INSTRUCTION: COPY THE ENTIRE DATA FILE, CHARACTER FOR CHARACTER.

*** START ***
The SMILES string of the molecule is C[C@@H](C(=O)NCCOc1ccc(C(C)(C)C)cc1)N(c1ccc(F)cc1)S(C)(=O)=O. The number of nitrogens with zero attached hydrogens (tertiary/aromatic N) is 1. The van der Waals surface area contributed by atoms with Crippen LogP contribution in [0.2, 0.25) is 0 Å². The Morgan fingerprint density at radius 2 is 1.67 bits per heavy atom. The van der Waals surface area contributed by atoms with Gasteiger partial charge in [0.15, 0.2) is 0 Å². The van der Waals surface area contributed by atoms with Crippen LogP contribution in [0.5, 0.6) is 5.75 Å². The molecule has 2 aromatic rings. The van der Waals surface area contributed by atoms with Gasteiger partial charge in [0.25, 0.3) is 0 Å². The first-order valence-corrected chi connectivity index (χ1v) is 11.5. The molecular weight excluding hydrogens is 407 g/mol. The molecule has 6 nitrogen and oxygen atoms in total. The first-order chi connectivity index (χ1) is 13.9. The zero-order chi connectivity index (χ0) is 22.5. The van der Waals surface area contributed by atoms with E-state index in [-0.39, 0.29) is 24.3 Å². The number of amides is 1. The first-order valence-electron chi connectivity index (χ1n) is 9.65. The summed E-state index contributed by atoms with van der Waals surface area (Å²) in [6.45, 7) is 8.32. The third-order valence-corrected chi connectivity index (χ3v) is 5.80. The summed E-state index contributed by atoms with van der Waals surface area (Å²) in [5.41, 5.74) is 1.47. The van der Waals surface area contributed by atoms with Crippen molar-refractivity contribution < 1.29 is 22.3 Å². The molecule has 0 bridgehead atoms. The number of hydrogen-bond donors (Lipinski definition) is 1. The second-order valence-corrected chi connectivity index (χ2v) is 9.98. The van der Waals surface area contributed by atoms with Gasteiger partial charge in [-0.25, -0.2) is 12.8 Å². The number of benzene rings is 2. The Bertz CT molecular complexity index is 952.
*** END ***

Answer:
The SMILES string of the molecule is C[C@@H](C(=O)NCCOc1ccc(C(C)(C)C)cc1)N(c1ccc(F)cc1)S(C)(=O)=O. The number of nitrogens with zero attached hydrogens (tertiary/aromatic N) is 1. The van der Waals surface area contributed by atoms with Crippen LogP contribution in [0.2, 0.25) is 0 Å². The Morgan fingerprint density at radius 2 is 1.67 bits per heavy atom. The van der Waals surface area contributed by atoms with Gasteiger partial charge in [0.15, 0.2) is 0 Å². The van der Waals surface area contributed by atoms with Crippen LogP contribution in [0.5, 0.6) is 5.75 Å². The molecule has 2 aromatic rings. The van der Waals surface area contributed by atoms with Gasteiger partial charge in [0.25, 0.3) is 0 Å². The first-order valence-corrected chi connectivity index (χ1v) is 11.5. The molecular weight excluding hydrogens is 407 g/mol. The molecule has 6 nitrogen and oxygen atoms in total. The first-order chi connectivity index (χ1) is 13.9. The zero-order chi connectivity index (χ0) is 22.5. The van der Waals surface area contributed by atoms with E-state index in [-0.39, 0.29) is 24.3 Å². The number of amides is 1. The first-order valence-electron chi connectivity index (χ1n) is 9.65. The summed E-state index contributed by atoms with van der Waals surface area (Å²) in [6.45, 7) is 8.32. The third-order valence-corrected chi connectivity index (χ3v) is 5.80. The summed E-state index contributed by atoms with van der Waals surface area (Å²) in [5.41, 5.74) is 1.47. The van der Waals surface area contributed by atoms with Crippen molar-refractivity contribution < 1.29 is 22.3 Å². The molecule has 0 bridgehead atoms. The number of hydrogen-bond donors (Lipinski definition) is 1. The second-order valence-corrected chi connectivity index (χ2v) is 9.98. The van der Waals surface area contributed by atoms with Gasteiger partial charge in [-0.25, -0.2) is 12.8 Å². The number of benzene rings is 2. The Bertz CT molecular complexity index is 952.